The Natural Law of Money

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Cosimo, Inc., 2005 M01 1 - 176 pages
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In the opinion of the Fathers of the Republic coin was the only money that the people needed; paper was but an incident, a make-shift that might be used to bridge over periods of scarcity of coin; it was in no sense regarded as a permanent medium of exchange. William Brough, Chapter VII: Mandatory Money and Free Money"Here we see how money first came into use in the world.it becomes money only when it is used as the common medium of exchange." First published in 1896, The Natural Law of Money is a fascinating look into the mind of the man who played a pivotal role in world of economic thinking. William Brough argues forcefully that privately supplied money offers benefits not offered by government-supplied money.Contents include. The Beginning of Money Bi-Metallism and Mono-Metallism Paper-Money and Banking Paper-Money in Colonial Times Monetary System of Canada as Contrasted with that of The United States Money, Capital, and Interest Mandatory Money and Free Money The Hoarding Panic of July 1893 WILLIAM BROUGH (b.1826) began to study medicine as a young man but abandoned it to join the world of business. He moved to New York in the mid-19th century and then to Pennsylvania, where he was a pioneer in the development of the oil industry. Upon his retirement, he devoted his time to the study of economics that resulted in a tenured professorship in his name at Williams College.

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Contents

CONTENTS
1
CHAPTER II
20
FAOB
58
CHAPTER IV
80
CHAPTER V
99
Money Capital and Interest 116129
117
CHAPTER VII
130
CHAPTER VIII
152
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Page 47 - It being the established policy of the United States to maintain the two metals on a parity with each other upon the present legal ratio, or such ratio as may be provided by law.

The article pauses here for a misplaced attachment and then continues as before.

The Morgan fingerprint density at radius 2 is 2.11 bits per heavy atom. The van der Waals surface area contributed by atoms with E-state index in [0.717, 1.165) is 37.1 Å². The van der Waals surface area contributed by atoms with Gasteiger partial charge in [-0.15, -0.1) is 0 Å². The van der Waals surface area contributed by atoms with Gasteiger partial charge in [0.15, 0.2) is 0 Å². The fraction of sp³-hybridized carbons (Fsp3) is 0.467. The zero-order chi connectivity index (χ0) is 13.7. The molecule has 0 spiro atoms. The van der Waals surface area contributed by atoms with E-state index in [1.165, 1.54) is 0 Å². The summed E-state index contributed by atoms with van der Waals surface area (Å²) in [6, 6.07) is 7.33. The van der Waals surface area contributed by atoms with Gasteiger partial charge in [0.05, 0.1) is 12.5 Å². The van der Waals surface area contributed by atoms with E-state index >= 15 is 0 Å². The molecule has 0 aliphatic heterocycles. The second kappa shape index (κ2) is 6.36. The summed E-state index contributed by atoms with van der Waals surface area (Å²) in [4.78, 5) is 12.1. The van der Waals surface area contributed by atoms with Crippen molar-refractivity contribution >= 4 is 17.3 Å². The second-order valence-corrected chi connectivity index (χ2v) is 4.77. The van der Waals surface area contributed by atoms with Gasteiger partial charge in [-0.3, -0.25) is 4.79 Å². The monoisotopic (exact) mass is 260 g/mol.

Page 130 - And the use of all of these terms, 'treaty', 'agreement', 'compact', show that it was the intention of the framers of the Constitution to...
Page 131 - States are expressly prohibited from making anything but gold and silver a tender in payment of debts...
Page 86 - I am old enough to have seen a paper currency annihilated at a blow in Massachusetts in 1750, and a silver currency taking its place immediately, and supplying every necessity and every convenience.
Page 105 - The foregoing is a table from the report of the comptroller of the currency for the year 1903. The national banks, which had 67 per cent of the capital in 1882, had 63.9 per cent in 1892, 52.4 per cent in 1902, and 50.43 in 1903.
Page 35 - Clearly there is no need of making coin a legal tender at any specified weight. If governments would confine their legislation to fixing by enactment the fineness of the precious metal and the number of grains that shall constitute each piece of a given name, they may safely leave the maintenance of coinage. . .and the value of the pieces to be regulated [to] individual interest and action
Page 45 - I think that ought to be borne in mind, there is a limit to the amount of money that any community can spend for governmental purposes.
Page 124 - The mere announcement of our intention to put our money on a sound metallic basis had brought capital to us in such abundance that the resumption was not only made easy, but the normal rate of interest was reduced, . . . This remarkable reduction ... is explainable only on the ground of a large influx of foreign capital.

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